Huawei P20 Pro in leather
Sorry 'Muricans. You won't get the original P20 Pro, which is a shame in itself, but you also won't get it in this classy-looking genuine leather finish. I thought I couldn't love a phone finish more than I did the P20 Pro in its purple-green Twilight gradient, but I was wrong. This thing in leather feels supple and luxurious, and comes with more RAM and storage than the regular version. Sure, you can buy a leather case for your phone, but you'll have to deal with moving pieces and additional bulk.
Huawei Mate 20
Although Huawei didn't launch this phone here at IFA, CEO Richard Yu did announce the Mate 20 will be the first device to use the company's just-unveiled Kirin 980 processor. We'll learn more about the Mate 20 on October 16 in London, but we already have an idea what to expect from it. Most likely, we'll see a large 4,200mAh battery, a 6.3-inch screen and a smaller display notch than what's on the market. More importantly, we should hear how the Mate 20 makes use of the Kirin 980's dual-NPU architecture to speed up AI tasks as well as its new Big-Medium-Little cores to maximize battery life.
The Mate series was supposed to be Huawei's offering for the US, but since its woes with carriers and the government began this year, the company may be giving up on America. Yu told Engadget at a roundtable that bringing the Mate 20 to the US is going to be "difficult," citing "political things" and "President Trump" as obstacles. Delivering flagship phones without the support of American carriers is a Herculean task, while selling through sites like Amazon only moves "small quantities." Bringing the Mate 20 stateside might be more trouble than it's worth.
No official word yet on whether the Honor Play will be heading to the US, but given it is a sub-brand of Huawei, the chances are slim. You might not be missing out on much, though. Aside from being a mediocre phone that's not much better than any other non-gaming-specific handset, Americans also don't tend to want gaming phones. Maybe if titles like PUBG and Fortnite find a bigger audience here, this will be a bigger loss. Still, the Honor Play is a decent phone for the price that mobile gamers with shallower pockets could find compelling.
ZTE Axon 9 Pro
Another company that's fallen afoul of the US government, ZTE returned to IFA with the Axon 9 Pro. Although it's mostly a refresh of the company's affordable flagship line, the Axon 9 Pro comes with new display technology that uses a dedicated processor to enhance anything that's rendered on the screen. The system fills in low-frame-rate footage from any source (streamed or downloaded) to get the quality up to 60 fps, in addition to enriching color depth. The side-by-side comparison demos we saw were impressive, and the Axon 9 Pro could potentially have some of the best visuals on a phone yet. Since the federal ban on the company had only recently been suspended, and ZTE is still under a ten-year probation as part of its settlement with the government, it's not going to bring the 9 Pro here. But we might see the display technology in subsequent Axon phones that will likely head stateside.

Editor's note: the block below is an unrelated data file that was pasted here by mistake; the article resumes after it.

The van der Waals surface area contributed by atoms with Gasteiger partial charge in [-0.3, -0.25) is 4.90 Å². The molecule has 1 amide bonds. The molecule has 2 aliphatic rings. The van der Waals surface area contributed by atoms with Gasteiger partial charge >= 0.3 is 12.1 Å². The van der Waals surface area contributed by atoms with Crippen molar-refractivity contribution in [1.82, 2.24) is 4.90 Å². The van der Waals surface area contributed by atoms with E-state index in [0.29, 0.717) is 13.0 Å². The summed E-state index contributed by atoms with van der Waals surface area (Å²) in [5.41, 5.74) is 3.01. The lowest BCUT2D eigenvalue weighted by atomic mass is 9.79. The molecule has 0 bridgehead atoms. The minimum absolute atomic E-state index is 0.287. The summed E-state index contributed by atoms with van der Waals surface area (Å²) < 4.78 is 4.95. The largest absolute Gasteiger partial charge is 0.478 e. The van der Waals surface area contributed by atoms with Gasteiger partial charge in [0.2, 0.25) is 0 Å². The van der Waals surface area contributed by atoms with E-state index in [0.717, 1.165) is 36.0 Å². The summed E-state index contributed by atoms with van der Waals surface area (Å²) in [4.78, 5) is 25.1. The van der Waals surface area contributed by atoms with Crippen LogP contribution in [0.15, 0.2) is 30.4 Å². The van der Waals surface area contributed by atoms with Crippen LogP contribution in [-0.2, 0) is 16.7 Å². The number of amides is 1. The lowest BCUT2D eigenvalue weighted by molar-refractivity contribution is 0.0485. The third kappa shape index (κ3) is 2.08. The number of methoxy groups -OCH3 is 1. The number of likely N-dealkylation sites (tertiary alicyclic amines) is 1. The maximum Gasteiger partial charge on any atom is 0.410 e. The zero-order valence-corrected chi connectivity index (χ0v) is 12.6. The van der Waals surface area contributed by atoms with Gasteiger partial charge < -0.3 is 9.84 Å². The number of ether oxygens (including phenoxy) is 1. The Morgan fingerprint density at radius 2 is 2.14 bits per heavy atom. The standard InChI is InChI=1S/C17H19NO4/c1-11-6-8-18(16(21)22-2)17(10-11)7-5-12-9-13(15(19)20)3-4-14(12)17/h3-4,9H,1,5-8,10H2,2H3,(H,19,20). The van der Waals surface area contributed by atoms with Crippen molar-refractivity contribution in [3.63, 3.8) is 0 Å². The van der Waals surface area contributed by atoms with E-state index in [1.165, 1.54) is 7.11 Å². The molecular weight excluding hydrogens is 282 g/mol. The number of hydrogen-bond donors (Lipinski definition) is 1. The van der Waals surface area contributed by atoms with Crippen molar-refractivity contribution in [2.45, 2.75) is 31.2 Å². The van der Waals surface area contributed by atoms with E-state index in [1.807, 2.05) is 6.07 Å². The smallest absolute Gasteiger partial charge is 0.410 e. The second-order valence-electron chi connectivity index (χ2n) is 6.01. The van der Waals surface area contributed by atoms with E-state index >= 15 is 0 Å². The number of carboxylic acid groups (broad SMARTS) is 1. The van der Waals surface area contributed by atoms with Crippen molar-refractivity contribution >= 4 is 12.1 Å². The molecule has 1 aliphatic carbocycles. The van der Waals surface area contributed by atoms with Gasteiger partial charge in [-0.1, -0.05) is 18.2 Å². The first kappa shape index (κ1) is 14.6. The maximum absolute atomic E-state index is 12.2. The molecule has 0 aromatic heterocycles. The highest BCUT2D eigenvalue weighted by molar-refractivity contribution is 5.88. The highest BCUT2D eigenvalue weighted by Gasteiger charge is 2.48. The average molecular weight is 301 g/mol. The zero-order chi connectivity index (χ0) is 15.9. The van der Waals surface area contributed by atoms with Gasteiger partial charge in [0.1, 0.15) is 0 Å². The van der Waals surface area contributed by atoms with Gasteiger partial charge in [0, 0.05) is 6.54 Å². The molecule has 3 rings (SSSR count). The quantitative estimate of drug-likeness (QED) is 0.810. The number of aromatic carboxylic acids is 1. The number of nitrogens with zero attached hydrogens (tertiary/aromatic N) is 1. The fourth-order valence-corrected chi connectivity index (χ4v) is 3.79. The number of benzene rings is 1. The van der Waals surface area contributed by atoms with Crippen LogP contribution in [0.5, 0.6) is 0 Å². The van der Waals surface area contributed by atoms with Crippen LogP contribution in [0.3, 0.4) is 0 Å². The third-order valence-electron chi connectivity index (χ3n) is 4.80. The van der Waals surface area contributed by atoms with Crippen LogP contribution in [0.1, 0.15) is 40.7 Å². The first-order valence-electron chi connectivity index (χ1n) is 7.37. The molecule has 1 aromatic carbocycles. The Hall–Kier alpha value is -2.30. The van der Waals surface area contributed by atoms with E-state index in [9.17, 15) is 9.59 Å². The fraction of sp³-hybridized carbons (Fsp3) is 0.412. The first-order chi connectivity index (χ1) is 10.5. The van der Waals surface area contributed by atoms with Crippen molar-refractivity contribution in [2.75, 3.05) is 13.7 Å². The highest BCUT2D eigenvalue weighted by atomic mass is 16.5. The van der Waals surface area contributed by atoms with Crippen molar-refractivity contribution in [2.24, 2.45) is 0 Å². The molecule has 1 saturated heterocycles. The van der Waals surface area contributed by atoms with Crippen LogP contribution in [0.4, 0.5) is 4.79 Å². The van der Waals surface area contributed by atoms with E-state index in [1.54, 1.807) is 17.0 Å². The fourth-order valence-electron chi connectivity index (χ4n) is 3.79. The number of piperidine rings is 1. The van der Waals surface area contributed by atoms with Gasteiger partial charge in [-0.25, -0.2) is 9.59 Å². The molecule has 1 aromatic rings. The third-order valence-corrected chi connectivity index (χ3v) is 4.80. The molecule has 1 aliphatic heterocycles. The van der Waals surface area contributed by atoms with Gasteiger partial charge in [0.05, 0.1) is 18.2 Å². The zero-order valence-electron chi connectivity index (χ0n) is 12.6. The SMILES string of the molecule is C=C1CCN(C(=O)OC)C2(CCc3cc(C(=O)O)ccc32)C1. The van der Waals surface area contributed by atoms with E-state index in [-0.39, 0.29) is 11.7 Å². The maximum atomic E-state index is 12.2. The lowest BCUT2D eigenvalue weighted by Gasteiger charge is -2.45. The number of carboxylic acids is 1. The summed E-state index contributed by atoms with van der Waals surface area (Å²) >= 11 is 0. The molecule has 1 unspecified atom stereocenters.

Motorola One and One Power
Our attention is usually drawn to the biggest and best phones, but there's a lot to appreciate about affordable midrange devices, too. The Motorola One and One Power, for instance, offer respectable specs like Snapdragon 600 series processors, dual cameras with AI features and displays that take up nearly all of the phone's face. All this is wrapped up in a pretty, premium-feeling body, although its glass exterior gets smudged up easily. Plus, these are Android One devices, meaning they'll run the stock OS, come with little (or no) bloatware, and get the latest updates in a timely fashion. They'll even be updated to Android 9 Pie by the end of the year. The One Power will only be available in India, while the €300 One will be released worldwide, with the exception of the USA.
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